Route Napoléon

Over the next few blogs, we are going to be taking a look at various sections of the route.

It’s worth saying that the routes we plan are intended to give you a great driving experience and where ever practical we will avoid motorways and main routes. Over the last 8 rallies we have covered some spectacular roads and the one that has probably been used more than any other is this one, the Route Napoleon.

We’ll be driving some of this on day 3, Friday before heading across East to the Col de Turini. We’ll be taking a closer look at the Col du Turini in a future blog.


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Kieran Griffin doing his best Napoleon impression in 2016


As the name suggests the route we are taking follows some of the route that Napoléon Bonaparte marched with his 1200 men. Napoléon, following his abdication on 1814, had been exiled to Elba Island. In March 1815 he started out on a journey to overthrow Louis the 18th, starting from Elba, he sailed to Cannes and his journey on the “Route Napoléon” began.

To avoid troops in the Rhone Valley in the east, and Marseilles to the west, Napoléon and his men marched north across the Alps towards Grenoble.

The route took them from Cannes, up to Grasse, then on to Seranon. The next day they continued the march, heading 25km up to Castellane. From here they encountered snow and ended up in Barrême where the stopped for the night.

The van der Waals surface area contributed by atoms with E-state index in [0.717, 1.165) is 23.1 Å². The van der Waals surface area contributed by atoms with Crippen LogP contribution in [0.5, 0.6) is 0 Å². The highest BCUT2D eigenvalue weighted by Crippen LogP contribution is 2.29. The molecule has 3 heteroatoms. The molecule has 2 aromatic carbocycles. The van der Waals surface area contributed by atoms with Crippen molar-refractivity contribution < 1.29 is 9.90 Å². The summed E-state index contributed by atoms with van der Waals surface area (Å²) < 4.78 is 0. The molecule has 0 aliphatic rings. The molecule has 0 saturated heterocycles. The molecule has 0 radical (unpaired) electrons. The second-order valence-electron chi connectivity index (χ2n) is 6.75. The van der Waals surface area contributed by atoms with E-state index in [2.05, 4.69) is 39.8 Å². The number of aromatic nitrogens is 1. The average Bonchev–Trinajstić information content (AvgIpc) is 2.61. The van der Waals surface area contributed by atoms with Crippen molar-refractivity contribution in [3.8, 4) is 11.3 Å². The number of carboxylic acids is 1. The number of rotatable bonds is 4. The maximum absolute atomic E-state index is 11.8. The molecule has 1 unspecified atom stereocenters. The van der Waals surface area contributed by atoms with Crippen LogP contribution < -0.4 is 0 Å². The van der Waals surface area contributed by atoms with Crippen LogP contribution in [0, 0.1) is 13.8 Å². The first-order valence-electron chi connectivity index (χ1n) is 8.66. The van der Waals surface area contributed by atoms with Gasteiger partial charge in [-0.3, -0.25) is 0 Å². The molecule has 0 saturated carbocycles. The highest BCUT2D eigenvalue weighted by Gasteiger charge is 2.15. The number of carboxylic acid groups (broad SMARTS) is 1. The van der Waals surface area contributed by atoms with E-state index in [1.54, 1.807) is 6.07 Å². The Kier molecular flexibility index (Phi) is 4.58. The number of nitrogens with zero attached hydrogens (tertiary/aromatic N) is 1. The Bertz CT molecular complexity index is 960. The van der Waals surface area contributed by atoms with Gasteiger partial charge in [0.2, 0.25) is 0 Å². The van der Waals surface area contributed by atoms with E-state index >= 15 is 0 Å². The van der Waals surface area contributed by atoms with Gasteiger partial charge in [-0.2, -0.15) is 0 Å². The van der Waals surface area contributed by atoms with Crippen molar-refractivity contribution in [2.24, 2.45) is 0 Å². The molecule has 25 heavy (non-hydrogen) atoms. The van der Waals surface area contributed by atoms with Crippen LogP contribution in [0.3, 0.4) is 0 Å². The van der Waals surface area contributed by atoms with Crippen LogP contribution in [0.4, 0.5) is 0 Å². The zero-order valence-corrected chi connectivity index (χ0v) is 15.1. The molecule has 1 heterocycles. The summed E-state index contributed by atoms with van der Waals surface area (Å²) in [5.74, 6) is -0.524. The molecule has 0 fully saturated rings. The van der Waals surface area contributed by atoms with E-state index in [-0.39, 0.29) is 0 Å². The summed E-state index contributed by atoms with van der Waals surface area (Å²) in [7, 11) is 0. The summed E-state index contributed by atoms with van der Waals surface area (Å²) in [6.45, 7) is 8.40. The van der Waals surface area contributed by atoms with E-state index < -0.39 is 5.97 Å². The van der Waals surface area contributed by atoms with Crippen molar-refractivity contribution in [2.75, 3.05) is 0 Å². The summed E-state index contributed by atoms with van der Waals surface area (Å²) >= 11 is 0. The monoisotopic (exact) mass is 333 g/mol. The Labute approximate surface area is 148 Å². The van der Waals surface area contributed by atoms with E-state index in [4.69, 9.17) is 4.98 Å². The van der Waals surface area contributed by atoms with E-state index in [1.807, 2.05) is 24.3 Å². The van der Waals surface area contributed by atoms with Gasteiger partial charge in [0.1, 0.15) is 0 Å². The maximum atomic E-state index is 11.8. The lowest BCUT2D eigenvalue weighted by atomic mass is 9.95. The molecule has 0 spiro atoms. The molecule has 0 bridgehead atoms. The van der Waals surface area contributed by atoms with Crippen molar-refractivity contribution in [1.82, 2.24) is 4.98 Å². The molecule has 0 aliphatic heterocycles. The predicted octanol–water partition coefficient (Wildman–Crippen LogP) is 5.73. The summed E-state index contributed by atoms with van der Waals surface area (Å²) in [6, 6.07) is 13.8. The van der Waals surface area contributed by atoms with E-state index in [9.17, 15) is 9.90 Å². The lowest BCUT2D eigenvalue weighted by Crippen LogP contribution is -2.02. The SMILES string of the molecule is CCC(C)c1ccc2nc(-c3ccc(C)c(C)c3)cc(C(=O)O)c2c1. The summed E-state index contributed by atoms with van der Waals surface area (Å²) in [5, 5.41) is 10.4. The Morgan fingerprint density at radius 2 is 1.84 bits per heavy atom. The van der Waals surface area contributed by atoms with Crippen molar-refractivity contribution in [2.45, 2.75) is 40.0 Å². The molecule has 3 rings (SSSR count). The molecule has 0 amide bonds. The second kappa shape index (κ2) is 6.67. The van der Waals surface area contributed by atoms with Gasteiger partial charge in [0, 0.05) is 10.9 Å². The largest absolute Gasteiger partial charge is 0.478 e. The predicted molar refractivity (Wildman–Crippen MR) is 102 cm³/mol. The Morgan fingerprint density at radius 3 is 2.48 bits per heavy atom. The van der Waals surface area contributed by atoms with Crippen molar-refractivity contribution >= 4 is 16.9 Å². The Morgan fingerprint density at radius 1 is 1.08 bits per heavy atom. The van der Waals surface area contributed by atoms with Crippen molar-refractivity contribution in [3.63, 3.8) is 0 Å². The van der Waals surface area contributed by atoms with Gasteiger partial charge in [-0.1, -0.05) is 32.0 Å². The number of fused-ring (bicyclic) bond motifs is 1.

The next day, they left early in the morning and marched to Digne, where they stopped for lunch before following the river to Château de Malijai.

Day 5 he marched to Sisteron when he was surprised to not meet with resistance. As a result, he was able to stop for lunch before continuing to Gap for the night.

On the 6th day, he went up and over the Col Bayard (1248m) to Corps, some 40km north of Gap

Finally, on day 7, following a final 25km march, he arrived in Grenoble but not before the famous encounter with Laffrey at La Mure.

93 days later he was at Waterloo

Today, the Route Napoleon is a 325km part of the N85. The road was opened in 1032 and leads from the French Reviera to the southern Pre-Alps (where we join)

It is marked along the way by statues of the flying eagles (watch out for them)

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The good news is that we won’t need 7 days to cover the route, it should take around 9, including getting across to the Col du Turini and into Monte-Carlo.



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